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A “Golden” gift to the UNCSA School of Filmmaking this holiday season

by Mark Burger

A “Golden” gift to the UNCSA School of Filmmaking this holiday season

You know the Hollywood Foreign Press Association. That’s the organization that presents the Golden Globe Awards every year, and this year the HFPA has also presented an award to the UNC School of the Arts: A $20,000 grant for fellowships.

The school was one of only nine to receive grants from the HFPA this year, and the funds will support scholarships for undergraduate and graduate students at the School of Filmmaking during the academic year.

Over the last decade, the HPFA has granted over $150,000 to UNCSA, supporting more than 85 HPFA Fellows to follow their professional aspirations in the motion-picture industry.

The School of Filmmaking has only been open since 1993, but there have been quite a few graduates who have made a splash in Tinseltown, among them David Gordon Green (director of Pineapple Express and George Washington, the latter filmed in Winston-Salem); Jody Hill (director of Observe and Report and executive producer/creator of the hit HBO series “Eastbound & Down”), Jeff Nichols (director of the critically acclaimed Shotgun Stories), Tim Orr (award-winning cinematographer of Dandelion, Pineapple Express and Observe and Report) and actor Danny McBride (Up in the Air and writer/ executive producer/star of “Eastbound & Down”).

“We are grateful to the Hollywood Foreign Press Association for this gift, and for their continued confidence in our film program,” said Jordan Kerner, dean of the School of Filmmaking and a successful producer in his own right (Fried Green Tomatoes, the Mighty Ducks franchise, the remake of Charlotte’s Web), in a statement. “Scholarships can make all the difference when we are recruiting the most talented students for our film school.”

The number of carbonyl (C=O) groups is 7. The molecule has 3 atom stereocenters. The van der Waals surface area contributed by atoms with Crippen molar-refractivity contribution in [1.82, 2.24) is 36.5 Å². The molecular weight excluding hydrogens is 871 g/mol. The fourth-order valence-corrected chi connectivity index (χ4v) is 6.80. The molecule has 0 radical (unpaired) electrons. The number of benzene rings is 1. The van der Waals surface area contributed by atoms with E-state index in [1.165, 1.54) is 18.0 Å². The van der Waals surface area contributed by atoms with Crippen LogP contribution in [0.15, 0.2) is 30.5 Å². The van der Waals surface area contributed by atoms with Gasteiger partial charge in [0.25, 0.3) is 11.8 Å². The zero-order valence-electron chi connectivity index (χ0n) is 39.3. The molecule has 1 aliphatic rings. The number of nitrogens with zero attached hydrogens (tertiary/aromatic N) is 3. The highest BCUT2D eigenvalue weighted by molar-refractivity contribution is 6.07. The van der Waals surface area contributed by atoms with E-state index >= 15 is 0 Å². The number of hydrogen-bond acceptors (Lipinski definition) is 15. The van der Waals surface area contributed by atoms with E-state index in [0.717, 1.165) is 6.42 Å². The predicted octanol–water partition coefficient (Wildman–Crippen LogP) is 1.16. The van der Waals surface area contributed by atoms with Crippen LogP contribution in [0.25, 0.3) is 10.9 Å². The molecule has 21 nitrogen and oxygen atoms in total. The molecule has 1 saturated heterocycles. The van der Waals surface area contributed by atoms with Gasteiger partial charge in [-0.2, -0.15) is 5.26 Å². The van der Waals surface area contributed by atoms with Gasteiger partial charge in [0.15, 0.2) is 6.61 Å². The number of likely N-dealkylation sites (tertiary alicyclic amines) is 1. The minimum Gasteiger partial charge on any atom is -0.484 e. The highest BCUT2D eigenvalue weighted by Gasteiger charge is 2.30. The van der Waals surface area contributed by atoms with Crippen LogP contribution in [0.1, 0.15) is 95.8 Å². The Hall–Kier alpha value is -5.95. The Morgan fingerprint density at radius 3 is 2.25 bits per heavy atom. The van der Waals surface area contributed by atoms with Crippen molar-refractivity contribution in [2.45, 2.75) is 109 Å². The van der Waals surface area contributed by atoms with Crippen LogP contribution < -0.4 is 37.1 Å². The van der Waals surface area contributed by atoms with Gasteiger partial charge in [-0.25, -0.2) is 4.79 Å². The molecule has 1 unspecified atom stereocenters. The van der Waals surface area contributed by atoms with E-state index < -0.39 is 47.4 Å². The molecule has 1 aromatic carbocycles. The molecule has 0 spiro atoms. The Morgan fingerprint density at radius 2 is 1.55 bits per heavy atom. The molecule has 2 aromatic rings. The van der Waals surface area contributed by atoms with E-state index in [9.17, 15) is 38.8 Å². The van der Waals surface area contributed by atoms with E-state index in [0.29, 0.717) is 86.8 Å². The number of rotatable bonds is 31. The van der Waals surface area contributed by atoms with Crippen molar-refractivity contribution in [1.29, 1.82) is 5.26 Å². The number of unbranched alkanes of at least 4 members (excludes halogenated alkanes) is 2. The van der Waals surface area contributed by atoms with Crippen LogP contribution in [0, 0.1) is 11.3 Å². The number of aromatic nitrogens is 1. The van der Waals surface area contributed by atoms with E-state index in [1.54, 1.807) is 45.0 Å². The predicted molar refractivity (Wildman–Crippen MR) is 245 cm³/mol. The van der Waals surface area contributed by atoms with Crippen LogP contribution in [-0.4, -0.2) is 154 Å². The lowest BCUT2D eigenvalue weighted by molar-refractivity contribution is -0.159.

Kerner, who became dean in 2007, is balancing his duties as dean with pursuing his latest project — a bigscreen adaptation of The Smurfs. Yes, The Smurfs (Unless Gene Hackman comes out of retirement to star in it, I don’t believe I’ll be the first one on line to see it.)

For the lowdown on all the goingson at UNCSA, visit the official website:www.uncsa.edu.

===================The awards continue to roll out at UNCSA, as School of Music student Leo Hurley was recently named one of the recipients of the 2009 Morton Gould Young Composers Award, as presented by the American Society of Composers, Authors and Publishers (ASCAP) Foundation.

The 19-year-old Hurley, a native of Rollinsford, NH, is the first UNCSA student to be honored with this award, and he won for his saxophonequartet composition “Zydeco,” which was written as part of the PRISM Quartet 21 st Century Residency, which was held at the UNCSA School of Music last January.

The award was established in 1979 with funding from the Jack and Amy Norworth Memorial Fund, and each year bestows cash prizes to young composers up to age 30 whose works have been evaluated by a juried national competition. In 2009, some 39 young composers were selected from almost 700 applicants.

The award is named for Morton Gould, the noted composer who served as the president of ASCAP and the ASCAP Foundation from 1986 to 1994. In 1994, he received the Kennedy Center Honor for lifetime contribution to American culture. The next year, he received a Pulitzer Prize for “Stringmusic,” a composition commissioned by the National Symphony Orchestra to commemorate the final season of director Mstislav Rostropovich. In 2005, he received the Grammy Lifetime Achievement Award. Gould died in 2006. That year, the ASCAP Foundation Young Composer program was dedicated to his memory.

Even before winning this award, Leo Hurley has already made a name for himself with commissions and performances that include the Yerba Buena Center for the Arts and the La Biennale Festival, both in California; at the opening of the North Carolina Legislature; at Maya Angelou’s 80 th birthday celebration; the Winston- Salem Symphony; the Greensboro Children’s Chorus; and many more.

In 2008, he won the Winston-Salem

Symphony composition competition and saw his work “Echoes of Red” premiered on the Mary Sterling concert series. Recently commissioned by the Carolina Ballet Company in South Carolina, Hurley is working on his first full-length ballet.

Hurley and the other winners of the Young Composers Award were recognized at the 10th Annual ASCAP Concert Music Awards at the Times Center in New York City earlier this year.

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